Summary and Analysis
“To My Dear and Loving Husband,” by the early American poet Anne Bradstreet (ca. 1612-1672), opens by using the rhetorical technique known as “anaphora,” in which words are repeated at the beginnings of successive lines. In this case the repeated words are “If ever”—a phrase that already foreshadows the focus on the theme of time that ends the poem. The poem’s opening lines allude to the past; the poem’s closing lines allude to an eternal future.
By repeating the words “If ever” three times at the very opening of the poem, the speaker creates a strong sense of logical design. The first part of each of the first three sentences creates an expectation, and then the second part of each sentence shows how that expectation is fulfilled. Three times, then, the speaker asserts that her marriage exhibits many ideals associated with marriage in her historical period. Thus, in her marriage, two have paradoxically have become one (1), and each partner strongly loves the other, so that the love in this marriage is not merely one-sided or unreciprocated. The speaker does not claim that her marriage is uniquely happy (since such a claim would seem both implausible and boastful), but she does imply that this level of love and happiness is unusual and worth celebrating. The tone of the opening lines, like the tone of the poem as a whole, is full of confidence and joy. The first two lines, with their “If/then” structure, somehow seem both logical and loving, just as the balance of the first four lines symbolizes the balanced marriage the poem celebrates. These lines seem highly rational in structure while also expressing strong emotion. By the fourth line, the speaker has moved beyond her initial focus on simply herself and her husband, paying him the compliment of suggesting, to other women, that he is an especially satisfying mate.
Significantly, the entire poem seems to follow a regular iambic beat, in which odd syllables are unstressed and even syllables are stressed. The fact that this pattern runs throughout the entire work suggests how steady, predictable, and assured is the love the poem celebrates. Balance, indeed, is a central feature of the poem as a whole. Thus line 1 is balanced in length, structure, and rhyme by line 2, and in fact the use of couplets throughout the poem also contributes to this strong sense of equality and symmetry. Lines 3-4 balance, in meaning, line 2, while the reference in line 7 to “My love” is balanced by the reference to “Thy love” in line 9, where the balance involves not simply meaning but also sound. The reference to “mines of gold” in line 5 is balanced by the reference to “the riches” of “the East” in line 6, and the balance of past and future between the very beginning and very end of the poem has already been mentioned. Line 5 mentions an especially precious solid thing (“gold”), while line 7 mentions impressively broad and deep liquids (“rivers”). Here as in so many other ways in this poem, a balanced and symmetrical structure and phrasing repeatedly seem appropriate to the balanced, reciprocal relationship the poem both describes and celebrates.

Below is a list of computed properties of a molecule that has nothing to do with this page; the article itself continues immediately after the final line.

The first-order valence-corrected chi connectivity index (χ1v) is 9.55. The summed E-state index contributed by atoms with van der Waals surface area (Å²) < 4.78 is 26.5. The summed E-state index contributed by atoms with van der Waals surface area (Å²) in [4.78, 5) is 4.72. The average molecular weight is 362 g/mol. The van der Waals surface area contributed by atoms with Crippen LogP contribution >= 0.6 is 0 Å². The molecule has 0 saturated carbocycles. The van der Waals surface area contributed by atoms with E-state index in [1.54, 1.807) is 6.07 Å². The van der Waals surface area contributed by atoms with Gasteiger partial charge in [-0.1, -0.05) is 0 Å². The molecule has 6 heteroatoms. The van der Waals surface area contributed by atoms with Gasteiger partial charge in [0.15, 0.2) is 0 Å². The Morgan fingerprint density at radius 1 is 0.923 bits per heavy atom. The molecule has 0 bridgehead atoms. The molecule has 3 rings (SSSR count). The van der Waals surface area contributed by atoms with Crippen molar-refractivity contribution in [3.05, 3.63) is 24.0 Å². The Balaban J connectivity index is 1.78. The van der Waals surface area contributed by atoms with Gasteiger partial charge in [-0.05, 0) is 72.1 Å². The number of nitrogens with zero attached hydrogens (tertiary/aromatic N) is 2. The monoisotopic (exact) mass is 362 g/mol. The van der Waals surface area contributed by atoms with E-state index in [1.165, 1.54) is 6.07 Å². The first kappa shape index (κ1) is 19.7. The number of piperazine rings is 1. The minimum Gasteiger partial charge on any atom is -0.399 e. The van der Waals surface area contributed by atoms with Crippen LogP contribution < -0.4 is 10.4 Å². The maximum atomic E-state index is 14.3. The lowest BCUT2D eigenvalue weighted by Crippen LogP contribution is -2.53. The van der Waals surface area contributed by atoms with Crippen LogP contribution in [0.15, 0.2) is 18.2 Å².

Another way the poem is structured involves a kind of “pattern of ascent,” from the subterranean “mines of gold” mentioned in line 5, to the above-ground “riches” and “rivers” mentioned in lines 6-7, then to the references to the “heavens” and prayer in line 10, and then finally to the eternal, heavenly afterlife implied in line 12. By...
(The entire section is 872 words.)